By Owen Van Spall @ Moving Pictures Cinema
I watched Vox Lux at Moving Pictures Cinema in Mercato Metropolitano in Borough.
If, like me, you find actress Natalie Portman something of an enigmatic and unapproachable figure, the kind of film star you could never believe just playing a working class joe, then you might well find Vox Lux a great showcase for her star image and acting ability. A cynical but not entirely dismissive look at the entanglement of musical ability, trauma, star power and image control, this strikingly shot, tonally odd story imagines a type of globally-conquering pop music borne of violence and disassociation, and how strange that would be to experience that from outside and in. It hails from the dark and serious mind of actor-writer-director Brady Corbett (who I first saw in Mysterious Skin), who’s directing debut Childhood of a Leader was an eerie experience indeed. This is a similarly-themed but slightly more accessible piece, helped in that regards not just by Portman’s lead presence, but by a professional sheen to the music aspects thanks to the presence of famous singer-songwriter Sia behind the scenes as songwriter and a score from the late, great Scott Walker.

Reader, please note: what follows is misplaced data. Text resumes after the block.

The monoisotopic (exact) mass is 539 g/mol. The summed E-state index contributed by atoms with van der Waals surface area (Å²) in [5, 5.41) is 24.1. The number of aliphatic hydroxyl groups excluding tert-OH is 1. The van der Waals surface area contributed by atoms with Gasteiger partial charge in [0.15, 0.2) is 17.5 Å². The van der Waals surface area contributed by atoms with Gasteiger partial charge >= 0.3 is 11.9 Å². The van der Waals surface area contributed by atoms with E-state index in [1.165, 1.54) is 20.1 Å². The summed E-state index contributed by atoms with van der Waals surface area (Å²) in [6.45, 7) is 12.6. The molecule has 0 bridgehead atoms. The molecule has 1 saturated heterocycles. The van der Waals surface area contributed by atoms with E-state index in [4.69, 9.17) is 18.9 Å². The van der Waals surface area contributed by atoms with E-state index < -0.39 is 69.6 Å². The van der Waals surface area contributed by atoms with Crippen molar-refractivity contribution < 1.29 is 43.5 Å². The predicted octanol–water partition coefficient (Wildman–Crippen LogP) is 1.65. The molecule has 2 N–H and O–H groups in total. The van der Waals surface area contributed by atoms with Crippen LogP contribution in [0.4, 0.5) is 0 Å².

The ambiguity of destiny seems to be again on Corbett’s mind as he takes a dark look at the birth of a star, with the rise-and-fall arc common to many biopics subverted. That’s not to say we don’t get a look the past of Portman’s character, a modern-day pop songstress called Celeste, who’s onstage dominance shields a life of drugs, booze, and struggles to reconcile with a daughter she had when she was just 18 and now barely sees. But rather than track Celeste through a series of formative events and obstacles overcome, we instead spend a good thirty minutes with her teen self caught up in the most unimaginable of tragedies – a chaotic and grisly school shooting that kicks off right in her classroom and leaves her physically scarred – before, after a brief time spent witnessing the fallout of these dark events, jumping ahead 20 years to where Portman takes over the role. This huge time jump might seem jarring, and not helpful to trying to connect the two different versions of the character, but the tragedy is on such a huge scale that it is impossible not to imagine that it would loom large, maybe even be life-defining, some twenty years later. It also speaks to today’s paranoia and grief that are now key cultural images of the American high school experience; as American schools no longer resemble, thanks to weak gun control regulations, places of safety for young people’s growth.